If your health insurance company spends too much money on costs like executive salaries and marketing, it may wind up paying you.
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Under a provision in the Patient Protection and Affordable Care Act that kicked in last year, your insurer needs to spend at least 80% of its total premium dollars on medical care and quality improvement. If it didn't hit this mark in 2011, you could be receiving a rebate.
The move should "eliminate a lot of the administrative costs consumers pay for," says Carla Saporta, health policy director at the Greenlining Institute, a multiethnic public policy and advocacy organization.
Medical loss ratios
Starting this year, your insurance company needs to tell you how your money was spent. They must report their medical loss ratio.
If you belong to a small group plan or have individual insurance, at least 80% of your premium should go to medical care and quality improvement. If you belong to a large group plan, it should be at least 85%. If not, you should see a rebate.
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"Some of these insurance companies have already changed their behavior by lowering premiums or spending more on medical care and quality improvement, while the remainder will need to refund this money to their customers this year," U.S. Department of Health and Human Services Secretary Kathleen Sebelius said in a news release. The total rebates to either consumers or their employers could reach $323 million.
The refunds could come in the form of payments or premium credits to either the individual or the employer, and must be made by Aug. 1 of each year.
Saporta says she thinks insurance companies will try hard to meet the standard because they "don't want to look bad in the eye of consumers," and appear to be squandering their cash.
A first step
The change "helps consumers better plan for the actual costs" of care, says Saporta, who says the move is a good first step in helping to control insurance costs, and ultimately leading to more affordable health insurance.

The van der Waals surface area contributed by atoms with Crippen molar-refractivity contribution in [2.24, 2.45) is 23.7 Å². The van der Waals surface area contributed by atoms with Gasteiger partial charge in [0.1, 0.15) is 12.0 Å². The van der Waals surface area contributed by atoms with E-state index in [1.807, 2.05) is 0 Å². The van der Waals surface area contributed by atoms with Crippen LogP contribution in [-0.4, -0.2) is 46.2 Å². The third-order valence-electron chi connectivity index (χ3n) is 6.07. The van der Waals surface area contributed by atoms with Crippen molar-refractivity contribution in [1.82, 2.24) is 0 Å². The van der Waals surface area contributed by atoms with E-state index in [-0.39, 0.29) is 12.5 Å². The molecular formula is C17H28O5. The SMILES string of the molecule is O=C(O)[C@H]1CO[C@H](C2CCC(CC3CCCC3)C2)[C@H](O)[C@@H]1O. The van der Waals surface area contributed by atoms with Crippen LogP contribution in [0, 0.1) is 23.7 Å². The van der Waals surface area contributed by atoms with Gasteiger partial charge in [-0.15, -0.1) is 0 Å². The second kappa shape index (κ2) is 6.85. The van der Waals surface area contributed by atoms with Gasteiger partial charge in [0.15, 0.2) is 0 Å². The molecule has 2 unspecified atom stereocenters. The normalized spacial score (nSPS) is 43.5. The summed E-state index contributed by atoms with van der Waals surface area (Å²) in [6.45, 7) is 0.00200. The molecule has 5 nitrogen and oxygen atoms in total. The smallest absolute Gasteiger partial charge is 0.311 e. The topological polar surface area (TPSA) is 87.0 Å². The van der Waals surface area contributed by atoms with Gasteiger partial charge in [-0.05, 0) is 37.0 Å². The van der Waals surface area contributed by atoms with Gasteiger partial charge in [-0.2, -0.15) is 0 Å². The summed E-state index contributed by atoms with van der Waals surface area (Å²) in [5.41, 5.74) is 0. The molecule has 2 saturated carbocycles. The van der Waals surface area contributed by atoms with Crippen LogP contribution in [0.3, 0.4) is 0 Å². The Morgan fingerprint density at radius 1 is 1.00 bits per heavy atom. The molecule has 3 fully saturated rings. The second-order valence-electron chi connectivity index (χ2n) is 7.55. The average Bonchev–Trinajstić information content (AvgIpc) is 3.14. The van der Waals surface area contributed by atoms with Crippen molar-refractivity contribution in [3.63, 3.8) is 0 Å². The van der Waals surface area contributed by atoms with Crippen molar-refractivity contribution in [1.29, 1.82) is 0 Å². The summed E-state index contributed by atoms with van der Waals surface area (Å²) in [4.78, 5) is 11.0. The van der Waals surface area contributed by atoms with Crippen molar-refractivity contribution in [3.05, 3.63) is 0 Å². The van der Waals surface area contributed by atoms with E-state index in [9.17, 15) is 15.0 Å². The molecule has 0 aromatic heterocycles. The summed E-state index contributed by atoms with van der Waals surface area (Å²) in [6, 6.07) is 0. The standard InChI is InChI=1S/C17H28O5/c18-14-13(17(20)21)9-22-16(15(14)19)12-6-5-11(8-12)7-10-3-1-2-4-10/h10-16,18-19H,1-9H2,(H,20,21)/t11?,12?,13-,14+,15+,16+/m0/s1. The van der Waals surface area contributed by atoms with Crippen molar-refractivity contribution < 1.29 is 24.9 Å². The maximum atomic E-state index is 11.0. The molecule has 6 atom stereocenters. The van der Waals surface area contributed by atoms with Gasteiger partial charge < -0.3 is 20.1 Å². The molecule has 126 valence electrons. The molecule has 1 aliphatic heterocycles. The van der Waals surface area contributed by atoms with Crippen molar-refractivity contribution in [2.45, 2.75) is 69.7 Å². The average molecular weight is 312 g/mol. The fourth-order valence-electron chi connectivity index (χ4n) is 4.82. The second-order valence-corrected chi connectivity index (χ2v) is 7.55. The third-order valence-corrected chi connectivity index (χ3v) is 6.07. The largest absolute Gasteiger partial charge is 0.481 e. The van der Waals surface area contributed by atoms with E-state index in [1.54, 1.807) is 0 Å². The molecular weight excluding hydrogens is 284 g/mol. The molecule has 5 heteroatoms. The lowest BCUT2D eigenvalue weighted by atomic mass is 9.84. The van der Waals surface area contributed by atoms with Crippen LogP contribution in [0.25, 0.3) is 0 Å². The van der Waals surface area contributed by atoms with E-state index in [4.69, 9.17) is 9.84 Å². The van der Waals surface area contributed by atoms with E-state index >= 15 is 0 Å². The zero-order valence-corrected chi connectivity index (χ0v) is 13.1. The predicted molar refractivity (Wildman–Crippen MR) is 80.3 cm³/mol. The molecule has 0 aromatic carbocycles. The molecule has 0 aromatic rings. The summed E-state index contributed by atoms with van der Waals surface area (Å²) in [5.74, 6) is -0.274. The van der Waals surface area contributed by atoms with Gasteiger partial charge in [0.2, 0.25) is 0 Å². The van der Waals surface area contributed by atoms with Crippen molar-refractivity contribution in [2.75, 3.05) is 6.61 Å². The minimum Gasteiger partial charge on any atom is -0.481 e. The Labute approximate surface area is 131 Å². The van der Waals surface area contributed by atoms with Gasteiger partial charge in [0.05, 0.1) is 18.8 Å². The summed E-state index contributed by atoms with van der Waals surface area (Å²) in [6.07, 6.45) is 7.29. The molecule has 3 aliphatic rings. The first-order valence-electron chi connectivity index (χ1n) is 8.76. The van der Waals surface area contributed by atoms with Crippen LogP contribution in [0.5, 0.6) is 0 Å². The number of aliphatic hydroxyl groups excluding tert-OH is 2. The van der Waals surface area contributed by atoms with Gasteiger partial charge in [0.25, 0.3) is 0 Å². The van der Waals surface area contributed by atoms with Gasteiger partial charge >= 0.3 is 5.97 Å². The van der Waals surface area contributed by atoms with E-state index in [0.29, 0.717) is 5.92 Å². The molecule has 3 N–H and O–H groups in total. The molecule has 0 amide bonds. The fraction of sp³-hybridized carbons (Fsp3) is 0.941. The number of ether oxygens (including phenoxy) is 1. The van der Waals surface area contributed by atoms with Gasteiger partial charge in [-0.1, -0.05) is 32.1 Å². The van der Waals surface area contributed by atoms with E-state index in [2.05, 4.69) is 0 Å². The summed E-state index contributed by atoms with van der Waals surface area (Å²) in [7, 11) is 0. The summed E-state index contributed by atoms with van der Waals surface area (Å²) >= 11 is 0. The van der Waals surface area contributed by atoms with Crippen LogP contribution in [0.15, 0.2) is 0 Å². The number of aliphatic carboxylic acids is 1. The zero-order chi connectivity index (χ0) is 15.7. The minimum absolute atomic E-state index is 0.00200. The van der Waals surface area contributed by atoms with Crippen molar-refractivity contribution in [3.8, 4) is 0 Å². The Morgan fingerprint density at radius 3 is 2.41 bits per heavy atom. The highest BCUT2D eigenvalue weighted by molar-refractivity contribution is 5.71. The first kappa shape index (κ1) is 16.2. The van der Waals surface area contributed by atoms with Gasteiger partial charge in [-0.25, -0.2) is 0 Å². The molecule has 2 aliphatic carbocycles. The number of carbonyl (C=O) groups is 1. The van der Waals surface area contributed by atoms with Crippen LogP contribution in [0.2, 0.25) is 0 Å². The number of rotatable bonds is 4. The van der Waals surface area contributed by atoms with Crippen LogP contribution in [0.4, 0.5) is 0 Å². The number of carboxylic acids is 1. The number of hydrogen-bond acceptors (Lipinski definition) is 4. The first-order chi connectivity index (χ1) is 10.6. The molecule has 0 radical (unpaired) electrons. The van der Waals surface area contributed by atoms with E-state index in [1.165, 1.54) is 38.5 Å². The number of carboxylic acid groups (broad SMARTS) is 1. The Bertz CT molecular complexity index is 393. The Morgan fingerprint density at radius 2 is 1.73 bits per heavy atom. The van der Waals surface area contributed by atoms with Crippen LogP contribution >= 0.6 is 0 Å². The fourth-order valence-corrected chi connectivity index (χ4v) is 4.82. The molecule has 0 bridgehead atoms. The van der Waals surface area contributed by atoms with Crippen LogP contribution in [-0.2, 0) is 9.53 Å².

Phil Lebherz, who founded the U.S. Uninsured Help Line, is concerned about the changes that might occur on the part of health insurance companies as they meet medical loss ratio requirements.
Consumers may receive rebates for the next year or two, but after that, Lebherz says rebates are likely to disappear as insurance companies that now spend more than 15% or 20% of health insurance premiums on nonmedical-related costs rebalance their books. The Patient Protection and Affordable Care Act doesn't include an oversight agency to "take apart every part of a company."
Lebherz anticipates there will be fewer health insurance brokers because they won't receive "enough off commissions to make a viable business," forcing some agents to shut their doors.
The result will be "consolidation of the places you can go to buy health insurance," resulting in less choice for consumers, he predicts.
While consolidation won't have an impact on those who prefer to purchase their health insurance online, it will affect those who prefer to purchase through an independent agent in order to get personal attention and advice.
Meeting government standards
A Government Accountability Office (GAO) report from October found that nearly two-thirds of health insurance companies already would have met the new standards had they been in place in 2010. The report found 77% of insurers serving the large group market would have met the standards in 2010, while 70% of those serving the small group market would have done so. Combined, those two groups of insurers covered 85% of insured Americans.
Among individual health plans, only 43% of insurers in 2010 would have met the standard because of the higher costs of brokers' commissions and fees. Only 15% of Americans got their insurance through the individual market in 2010.
A number of states have requested waivers for the medical loss ratio requirement from the Department of Health and Human Services.
The original article can be found at Insure.com:
Watch your mail for a possible health insurance rebate